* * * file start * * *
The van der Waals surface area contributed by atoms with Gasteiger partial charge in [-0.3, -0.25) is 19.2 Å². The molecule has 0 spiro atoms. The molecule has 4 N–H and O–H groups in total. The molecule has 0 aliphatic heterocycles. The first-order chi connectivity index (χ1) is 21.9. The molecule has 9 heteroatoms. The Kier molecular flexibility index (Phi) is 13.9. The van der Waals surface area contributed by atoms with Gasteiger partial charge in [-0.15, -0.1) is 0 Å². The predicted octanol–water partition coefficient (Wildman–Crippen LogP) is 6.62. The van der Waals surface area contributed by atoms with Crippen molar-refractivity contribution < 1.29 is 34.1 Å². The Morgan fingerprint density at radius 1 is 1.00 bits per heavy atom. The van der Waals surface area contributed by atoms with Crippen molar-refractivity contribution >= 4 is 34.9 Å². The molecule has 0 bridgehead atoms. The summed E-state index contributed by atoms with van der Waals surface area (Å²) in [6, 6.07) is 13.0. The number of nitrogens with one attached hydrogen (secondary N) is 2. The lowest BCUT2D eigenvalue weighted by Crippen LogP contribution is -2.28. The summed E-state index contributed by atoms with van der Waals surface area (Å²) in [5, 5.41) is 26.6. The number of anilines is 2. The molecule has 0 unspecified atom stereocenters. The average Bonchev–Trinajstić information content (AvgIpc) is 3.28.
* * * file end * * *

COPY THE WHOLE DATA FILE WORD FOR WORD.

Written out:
The van der Waals surface area contributed by atoms with Gasteiger partial charge in [-0.3, -0.25) is 19.2 Å². The molecule has 0 spiro atoms. The molecule has 4 N–H and O–H groups in total. The molecule has 0 aliphatic heterocycles. The first-order chi connectivity index (χ1) is 21.9. The molecule has 9 heteroatoms. The Kier molecular flexibility index (Phi) is 13.9. The van der Waals surface area contributed by atoms with Gasteiger partial charge in [-0.15, -0.1) is 0 Å². The predicted octanol–water partition coefficient (Wildman–Crippen LogP) is 6.62. The van der Waals surface area contributed by atoms with Crippen molar-refractivity contribution < 1.29 is 34.1 Å². The Morgan fingerprint density at radius 1 is 1.00 bits per heavy atom. The van der Waals surface area contributed by atoms with Crippen molar-refractivity contribution >= 4 is 34.9 Å². The molecule has 0 bridgehead atoms. The summed E-state index contributed by atoms with van der Waals surface area (Å²) in [6, 6.07) is 13.0. The number of nitrogens with one attached hydrogen (secondary N) is 2. The lowest BCUT2D eigenvalue weighted by Crippen LogP contribution is -2.28. The summed E-state index contributed by atoms with van der Waals surface area (Å²) in [5, 5.41) is 26.6. The number of anilines is 2. The molecule has 0 unspecified atom stereocenters. The average Bonchev–Trinajstić information content (AvgIpc) is 3.28.